Observational methods can be broadly classified as primarily quantitative or qualitative. Qualitative research focuses on people behaving in natural settings and describing their world in their own words; quantitative research tends to focus on specific behaviors that can be easily quantified (i.e., counted). Qualitative researchers emphasize collecting in-depth information on a relatively few individuals or within a very limited setting; quantitative investigations generally include larger samples. The conclusions of qualitative research are based on interpretations drawn by the investigator; conclusions in quantitative research are based upon statistical analysis of data.
To more concretely understand the distinction, imagine that you are interested in describing the ways in which the lives of teenagers are affected by working. You might take a quantitative approach by developing a questionnaire that you would ask a sample of teenagers to complete. You could ask about the number of hours they work, the type of work they do, their levels of stress, their school grades, and their use of drugs. After assigning numerical values to the responses, you could subject the data to a quantitative, statistical analysis. A quantitative description of the results would focus on such things as the percentage of teenagers who work and the way this percentage varies by age. Some of the results of this type of survey are described in Chapter 7.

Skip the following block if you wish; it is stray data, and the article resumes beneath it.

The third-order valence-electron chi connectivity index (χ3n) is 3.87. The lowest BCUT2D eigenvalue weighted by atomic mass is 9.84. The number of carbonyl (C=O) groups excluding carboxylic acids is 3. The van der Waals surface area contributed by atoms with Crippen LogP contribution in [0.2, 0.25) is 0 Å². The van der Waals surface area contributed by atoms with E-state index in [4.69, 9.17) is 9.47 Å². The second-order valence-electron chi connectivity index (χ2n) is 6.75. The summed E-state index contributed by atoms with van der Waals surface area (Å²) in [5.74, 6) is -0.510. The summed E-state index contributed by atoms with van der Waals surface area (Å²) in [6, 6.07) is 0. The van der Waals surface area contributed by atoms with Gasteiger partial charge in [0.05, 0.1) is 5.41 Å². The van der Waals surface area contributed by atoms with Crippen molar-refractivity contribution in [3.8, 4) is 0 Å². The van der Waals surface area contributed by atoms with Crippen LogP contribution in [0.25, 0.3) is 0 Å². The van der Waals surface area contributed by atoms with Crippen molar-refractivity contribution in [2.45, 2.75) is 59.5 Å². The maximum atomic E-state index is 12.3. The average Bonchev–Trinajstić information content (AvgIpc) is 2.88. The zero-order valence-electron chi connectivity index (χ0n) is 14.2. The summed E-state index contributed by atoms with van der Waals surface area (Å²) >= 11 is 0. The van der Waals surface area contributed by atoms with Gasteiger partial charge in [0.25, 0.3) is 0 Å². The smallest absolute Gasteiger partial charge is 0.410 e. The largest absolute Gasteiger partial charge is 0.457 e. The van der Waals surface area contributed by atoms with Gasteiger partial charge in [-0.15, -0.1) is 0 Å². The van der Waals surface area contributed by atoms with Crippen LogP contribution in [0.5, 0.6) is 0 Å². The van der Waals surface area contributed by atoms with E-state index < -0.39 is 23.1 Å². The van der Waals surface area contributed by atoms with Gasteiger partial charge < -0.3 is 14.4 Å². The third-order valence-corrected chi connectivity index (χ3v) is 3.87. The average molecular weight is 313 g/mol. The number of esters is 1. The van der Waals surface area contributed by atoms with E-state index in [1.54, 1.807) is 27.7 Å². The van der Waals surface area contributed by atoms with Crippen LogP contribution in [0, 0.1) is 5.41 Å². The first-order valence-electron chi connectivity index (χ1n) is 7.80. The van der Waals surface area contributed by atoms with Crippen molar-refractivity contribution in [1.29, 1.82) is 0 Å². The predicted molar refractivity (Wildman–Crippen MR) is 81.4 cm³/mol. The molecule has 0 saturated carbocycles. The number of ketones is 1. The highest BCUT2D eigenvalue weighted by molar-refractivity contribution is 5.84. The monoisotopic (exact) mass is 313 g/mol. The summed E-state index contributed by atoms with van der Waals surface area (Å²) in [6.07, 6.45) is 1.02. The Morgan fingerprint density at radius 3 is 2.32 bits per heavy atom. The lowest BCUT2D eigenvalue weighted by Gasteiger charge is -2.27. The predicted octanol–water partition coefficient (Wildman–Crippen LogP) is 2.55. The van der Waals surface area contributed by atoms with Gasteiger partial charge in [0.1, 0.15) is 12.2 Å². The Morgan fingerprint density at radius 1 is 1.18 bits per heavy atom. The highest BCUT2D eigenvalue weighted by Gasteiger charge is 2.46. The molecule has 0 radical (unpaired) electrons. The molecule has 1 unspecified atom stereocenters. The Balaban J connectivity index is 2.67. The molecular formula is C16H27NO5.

Suppose, instead, that you take a qualitative approach to describing behavior. You might conduct a series of focus groups in which you gather together groups of 8 to 10 teenagers and engage them in a discussion about their perceptions and experiences with the world of work. You would ask them to tell you about the topic using their own words and their own ways of thinking about the world. To record the focus group discussions, you might use a video or audio recorder and have a transcript prepared later, or you might have observers take detailed notes during the discussions. A qualitative description of the findings would focus on the themes that emerge from the discussions and the manner in which the teenagers conceptualized the issues. Such description is qualitative because it is expressed in nonnumerical terms using language and images.
Other methods, both qualitative and quantitative, could also be used to study teenage employment. For example, a quantitative study could examine data collected from the state Department of Economic Development; a Page 119qualitative researcher might work in a fast-food restaurant as a management trainee. Keep in mind the distinction between quantitative and qualitative approaches to describing behavior as you read about other specific observational methods discussed in this chapter. Both approaches are valuable and provide us with different ways of understanding behavior.